One great advantage to inversion over traction in any other body position is that it is “progressive.” By that, I mean that while inverted, every joint is being decompressed by exactly the same weight that it has to hold when upright.
The average male carries 60% of his body weight above the lumbar (women are a little less). So when inverted, the large joints of the lumbar are decompressed by 60% of the person’s body weight, whereas the small joints of the neck are decompressed by just the weight of the head.
By comparison, any of the devices that apply traction in a horizontal position apply that one-size load across all the joints, with a few joints getting exactly the right load, others not enough and some potentially too much. If the horizontal load is controlled by a skilled operator and he or she knows exactly what joints to target, this can work reasonably well for the targeted joints. But with a Teeter, there’s no need to be sure of which joints to target because all joints get the right load!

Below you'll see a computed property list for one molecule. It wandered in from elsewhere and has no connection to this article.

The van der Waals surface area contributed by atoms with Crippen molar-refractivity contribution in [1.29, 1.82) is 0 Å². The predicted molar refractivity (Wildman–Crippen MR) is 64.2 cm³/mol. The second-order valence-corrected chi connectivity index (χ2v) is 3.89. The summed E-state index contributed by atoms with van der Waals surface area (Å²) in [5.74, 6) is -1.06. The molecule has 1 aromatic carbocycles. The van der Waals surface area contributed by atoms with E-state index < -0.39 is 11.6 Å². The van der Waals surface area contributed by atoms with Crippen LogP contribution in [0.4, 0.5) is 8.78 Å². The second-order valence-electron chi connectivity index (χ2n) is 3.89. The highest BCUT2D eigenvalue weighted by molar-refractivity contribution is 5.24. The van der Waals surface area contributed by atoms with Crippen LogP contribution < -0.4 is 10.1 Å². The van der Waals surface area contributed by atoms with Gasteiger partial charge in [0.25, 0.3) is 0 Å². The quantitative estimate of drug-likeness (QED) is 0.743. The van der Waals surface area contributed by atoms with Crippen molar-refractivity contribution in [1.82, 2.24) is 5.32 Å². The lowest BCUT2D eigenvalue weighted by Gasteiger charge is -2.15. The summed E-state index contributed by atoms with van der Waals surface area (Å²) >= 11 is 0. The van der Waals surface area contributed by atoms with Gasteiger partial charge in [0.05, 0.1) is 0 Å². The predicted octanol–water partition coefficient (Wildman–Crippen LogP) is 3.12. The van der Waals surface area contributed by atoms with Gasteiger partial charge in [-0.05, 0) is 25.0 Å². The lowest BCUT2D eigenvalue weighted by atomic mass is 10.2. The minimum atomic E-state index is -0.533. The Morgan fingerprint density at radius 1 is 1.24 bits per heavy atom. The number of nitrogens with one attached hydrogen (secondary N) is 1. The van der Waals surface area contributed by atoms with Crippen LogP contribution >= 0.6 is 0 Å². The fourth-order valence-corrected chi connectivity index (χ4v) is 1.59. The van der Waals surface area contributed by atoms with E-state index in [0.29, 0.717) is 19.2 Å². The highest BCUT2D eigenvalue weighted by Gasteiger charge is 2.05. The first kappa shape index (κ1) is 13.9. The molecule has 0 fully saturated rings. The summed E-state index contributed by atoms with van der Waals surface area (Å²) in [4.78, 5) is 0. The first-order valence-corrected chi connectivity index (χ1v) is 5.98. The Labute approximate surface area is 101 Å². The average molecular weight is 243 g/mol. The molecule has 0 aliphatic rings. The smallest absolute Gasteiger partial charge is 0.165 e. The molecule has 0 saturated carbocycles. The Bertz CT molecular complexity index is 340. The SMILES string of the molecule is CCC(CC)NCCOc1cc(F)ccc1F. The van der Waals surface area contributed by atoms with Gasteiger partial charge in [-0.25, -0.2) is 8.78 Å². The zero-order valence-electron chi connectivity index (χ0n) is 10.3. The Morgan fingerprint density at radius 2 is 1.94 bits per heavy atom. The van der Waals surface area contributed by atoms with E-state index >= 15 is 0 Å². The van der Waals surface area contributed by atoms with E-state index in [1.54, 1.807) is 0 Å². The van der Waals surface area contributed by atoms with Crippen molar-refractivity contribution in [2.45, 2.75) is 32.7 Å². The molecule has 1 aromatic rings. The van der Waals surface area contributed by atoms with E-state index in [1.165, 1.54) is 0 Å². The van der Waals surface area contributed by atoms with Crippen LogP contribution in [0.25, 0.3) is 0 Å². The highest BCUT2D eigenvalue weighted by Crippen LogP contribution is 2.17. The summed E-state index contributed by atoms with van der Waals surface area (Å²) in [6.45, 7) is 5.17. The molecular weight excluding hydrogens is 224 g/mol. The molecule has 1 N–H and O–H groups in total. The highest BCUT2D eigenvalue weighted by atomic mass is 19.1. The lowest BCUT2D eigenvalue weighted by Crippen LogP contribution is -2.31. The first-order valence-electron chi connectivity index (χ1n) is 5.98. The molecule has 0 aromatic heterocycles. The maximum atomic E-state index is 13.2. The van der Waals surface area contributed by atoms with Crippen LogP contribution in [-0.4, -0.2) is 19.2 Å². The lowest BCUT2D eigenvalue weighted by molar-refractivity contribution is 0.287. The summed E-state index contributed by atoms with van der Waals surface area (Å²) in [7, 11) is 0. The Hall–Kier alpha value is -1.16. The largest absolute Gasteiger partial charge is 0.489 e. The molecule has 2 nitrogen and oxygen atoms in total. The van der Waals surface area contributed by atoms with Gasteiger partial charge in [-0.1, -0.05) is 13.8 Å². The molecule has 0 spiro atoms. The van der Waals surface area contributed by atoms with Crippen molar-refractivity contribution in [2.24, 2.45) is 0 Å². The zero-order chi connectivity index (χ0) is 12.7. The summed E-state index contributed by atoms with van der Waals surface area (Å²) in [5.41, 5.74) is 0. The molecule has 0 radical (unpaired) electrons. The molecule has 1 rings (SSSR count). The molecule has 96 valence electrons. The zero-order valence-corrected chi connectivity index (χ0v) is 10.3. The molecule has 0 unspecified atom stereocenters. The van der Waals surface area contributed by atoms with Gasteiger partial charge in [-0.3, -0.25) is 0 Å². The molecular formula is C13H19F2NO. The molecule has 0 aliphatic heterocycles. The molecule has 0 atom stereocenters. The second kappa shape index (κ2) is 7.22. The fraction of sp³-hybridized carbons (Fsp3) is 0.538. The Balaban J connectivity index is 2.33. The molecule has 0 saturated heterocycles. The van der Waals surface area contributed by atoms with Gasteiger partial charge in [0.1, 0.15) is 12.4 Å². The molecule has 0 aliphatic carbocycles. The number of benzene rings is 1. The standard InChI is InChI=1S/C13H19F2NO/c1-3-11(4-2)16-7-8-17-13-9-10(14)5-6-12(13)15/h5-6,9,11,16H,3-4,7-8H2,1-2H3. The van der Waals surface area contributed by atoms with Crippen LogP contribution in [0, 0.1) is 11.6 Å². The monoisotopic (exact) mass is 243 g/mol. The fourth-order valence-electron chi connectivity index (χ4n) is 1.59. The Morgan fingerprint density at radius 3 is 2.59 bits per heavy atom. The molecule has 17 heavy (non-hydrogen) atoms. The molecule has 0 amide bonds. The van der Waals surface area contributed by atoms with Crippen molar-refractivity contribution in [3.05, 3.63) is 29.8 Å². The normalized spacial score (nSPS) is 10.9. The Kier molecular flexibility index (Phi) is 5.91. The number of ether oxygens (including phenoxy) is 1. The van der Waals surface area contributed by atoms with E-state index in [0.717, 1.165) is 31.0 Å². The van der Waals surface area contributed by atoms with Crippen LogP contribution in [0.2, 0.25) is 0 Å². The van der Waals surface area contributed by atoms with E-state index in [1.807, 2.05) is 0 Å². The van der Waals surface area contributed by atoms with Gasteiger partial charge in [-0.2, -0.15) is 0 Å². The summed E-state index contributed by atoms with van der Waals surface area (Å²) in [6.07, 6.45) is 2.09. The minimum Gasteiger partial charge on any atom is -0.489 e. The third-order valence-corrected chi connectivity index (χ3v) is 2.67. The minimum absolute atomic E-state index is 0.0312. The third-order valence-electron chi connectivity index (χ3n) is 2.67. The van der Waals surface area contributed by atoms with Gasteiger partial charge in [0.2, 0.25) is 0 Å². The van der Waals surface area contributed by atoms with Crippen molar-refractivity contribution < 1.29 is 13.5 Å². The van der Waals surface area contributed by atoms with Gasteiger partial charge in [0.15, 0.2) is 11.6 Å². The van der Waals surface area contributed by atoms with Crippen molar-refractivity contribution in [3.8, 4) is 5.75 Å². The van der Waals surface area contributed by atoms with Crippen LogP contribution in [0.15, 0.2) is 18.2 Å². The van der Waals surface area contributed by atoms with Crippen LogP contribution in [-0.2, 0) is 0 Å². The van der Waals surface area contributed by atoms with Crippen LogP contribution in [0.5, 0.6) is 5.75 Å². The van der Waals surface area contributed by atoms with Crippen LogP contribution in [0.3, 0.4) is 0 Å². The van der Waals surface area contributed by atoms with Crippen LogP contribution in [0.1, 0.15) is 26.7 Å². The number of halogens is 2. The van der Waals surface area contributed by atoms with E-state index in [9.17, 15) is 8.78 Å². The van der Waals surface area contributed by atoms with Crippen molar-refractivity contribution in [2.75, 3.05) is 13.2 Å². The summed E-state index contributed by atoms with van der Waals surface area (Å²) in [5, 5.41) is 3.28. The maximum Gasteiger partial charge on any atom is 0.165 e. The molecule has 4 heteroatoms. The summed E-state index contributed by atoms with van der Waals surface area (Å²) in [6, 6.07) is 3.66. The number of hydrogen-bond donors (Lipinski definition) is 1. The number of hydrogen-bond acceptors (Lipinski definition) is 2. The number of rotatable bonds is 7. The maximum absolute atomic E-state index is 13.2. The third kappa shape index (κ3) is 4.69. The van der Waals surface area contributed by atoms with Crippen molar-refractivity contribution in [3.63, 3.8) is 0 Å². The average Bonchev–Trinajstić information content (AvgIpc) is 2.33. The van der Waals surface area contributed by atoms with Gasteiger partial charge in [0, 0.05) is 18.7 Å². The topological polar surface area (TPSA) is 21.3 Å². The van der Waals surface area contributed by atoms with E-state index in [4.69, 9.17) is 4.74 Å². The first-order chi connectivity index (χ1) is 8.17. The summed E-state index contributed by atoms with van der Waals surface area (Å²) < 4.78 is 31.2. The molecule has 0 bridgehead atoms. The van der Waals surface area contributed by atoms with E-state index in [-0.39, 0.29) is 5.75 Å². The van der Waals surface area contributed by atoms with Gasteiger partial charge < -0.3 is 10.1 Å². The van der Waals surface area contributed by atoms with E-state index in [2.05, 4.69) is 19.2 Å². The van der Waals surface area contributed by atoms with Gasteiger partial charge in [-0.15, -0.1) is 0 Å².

Decompressing the neck is often not quite as simple as described above since many people carry a lot of tension in their neck and shoulders. Those tense muscles can be slower to “let go” compared to the lower back, hips and knees. Heat and stretching can be a big help. Try warming the neck muscles while inverted with a hot pad or rolled towel dampened with warm water. Facilitate relaxation with gentle stretching of the neck to each side, front and back or rolling the head in a circle while inverted. Often this process works to relieve tension headaches and in some cases can halt a developing migraine. My on-air model in Canada has been using inversion for over 12 years at home and credits regular use of her Teeter for virtually eliminating her otherwise frequent migraines. She is certain that inversion has made the difference because if she stops inverting for a period of time, the migraines come back. Prior to inversion, she relied on chiropractic adjustments, but now she relies on consistent use of her Teeter.